Hong Kong stocks lead losses as China’s Covid cases surge; Mixed Asian markets

JD.com shares fall after company slashes top executive pay

Hong Kong listed shares of JD.com traded down more than 5% in the afternoon after the company confirmed pay cuts for its management team.

The Chinese e-commerce giant has confirmed that it will cut the cash salaries of its management team by up to 20%, starting in January next year.

The company added that it would pay social insurance contributions for Deppon Logistics employees and set up a housing fund.

“The Employee Benefits Enhancement Plan is being promoted, with a focus on front-line staff,” the company told CNBC.

–Iris Wang

Investing in US-listed Chinese companies is like ‘playing fantasy football’, says Hayman Capital

Investing in U.S.-listed Chinese companies is tantamount to playing “fantasy football” as U.S. regulators continue to audit companies, an asset management firm says.

Kyle Bass, founder and CIO of Hayman Capital Management, said recent reports from the US Public Company Accounting Oversight Board obtaining “good access” to requested information have yet to be confirmed, and reiterated the financial risks faced investors in Chinese companies listed in the United States. .

“They own a stock claiming a Cayman Islands subsidiary that has no voting rights and no access to assets in the event of bankruptcy,” he told CNBC’s “Street Signs Asia,” when told. asked him if Chinese stocks in the United States were “investable”.

Chinese companies listed overseas, such as Alibaba and JD.com, use a variable interest entity structure, in which an offshore entity is created, circumventing Chinese restrictions on foreign investment and preventing investors in American stocks to have majority voting rights.

The US-listed company is usually a holding company formed outside of the US and China, and may not own shares of the China-based company.

“Investors are just playing fantasy football with Chinese companies because they don’t actually own anything,” he said.

—Jihye Lee

Indonesia’s GoTo shares fall 6% after company reports nine-month losses

Indonesian GoTo Group posted a higher cumulative loss for nine months compared to the same period a year ago, although quarterly losses have narrowed with cost reductions.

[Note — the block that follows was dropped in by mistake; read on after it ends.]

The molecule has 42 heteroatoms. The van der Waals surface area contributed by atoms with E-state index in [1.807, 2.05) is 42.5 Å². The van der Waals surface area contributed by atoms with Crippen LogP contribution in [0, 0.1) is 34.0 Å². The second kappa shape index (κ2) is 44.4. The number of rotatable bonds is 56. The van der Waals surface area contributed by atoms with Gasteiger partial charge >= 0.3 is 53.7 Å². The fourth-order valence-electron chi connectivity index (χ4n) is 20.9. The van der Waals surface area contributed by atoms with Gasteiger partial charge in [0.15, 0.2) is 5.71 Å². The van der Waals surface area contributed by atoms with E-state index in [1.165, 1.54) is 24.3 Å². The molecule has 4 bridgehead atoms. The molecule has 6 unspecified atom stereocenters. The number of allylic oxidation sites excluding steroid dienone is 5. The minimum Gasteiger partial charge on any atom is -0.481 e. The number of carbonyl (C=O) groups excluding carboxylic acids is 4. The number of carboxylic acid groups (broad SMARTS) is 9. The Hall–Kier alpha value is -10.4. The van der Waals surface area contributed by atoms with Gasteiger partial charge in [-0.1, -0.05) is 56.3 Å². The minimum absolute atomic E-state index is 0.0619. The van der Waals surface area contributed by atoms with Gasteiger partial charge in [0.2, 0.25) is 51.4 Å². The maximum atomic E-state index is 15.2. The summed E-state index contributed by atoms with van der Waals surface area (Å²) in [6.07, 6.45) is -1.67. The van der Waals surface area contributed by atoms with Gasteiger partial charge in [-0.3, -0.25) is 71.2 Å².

Losses between January and September amounted to 20.32 trillion rupees ($1.29 billion), almost double the loss of 11.58 trillion rupees reported a year ago.

Its share price fell 6% on Tuesday morning in Jakarta and marks a 48% decline in the share price since its IPO in April this year.

The company announced job cuts last Friday as part of broader cost-cutting plans, which should be reflected later in 2023, he said.

–Sheila Chiang

Malaysian Kingmaker Party GPS will support Perikatan Nasional, not Pakatan Harapan

One of Malaysia’s election leaders, the Gabungan Parti Sarawak (GPS), a national political alliance based in Sarawak in eastern Malaysia, said he supported the Perikatan Nasional coalition to form the government and would not work with Anwar Ibrahim’s Pakatan Harapan.

Malaysia’s king has asked major coalitions to present their candidates for prime minister at 2 p.m. local time after Saturday’s election was inconclusive.

“We have always said [sic] that we will not be able to work with the DAP here and also with Pakatan,” GPS General Secretary Alexander Nanta Linggi told CNBC’s “Squawk Box Asia.” The DAP is a progressive party in Pakatan.

“Over the past few days during the election, they’ve attacked us so much. So it’s kind of hard…to form a government, to be very objective in that sense.”

In return for GPS support, Linggi said he would like the government to give party members positions in ministries that matter to them, such as rural development and commodities.

— Su-Lin Tan

CNBC Pro: Amazon is down 40% this year — is it time to buy? Market pros give their opinion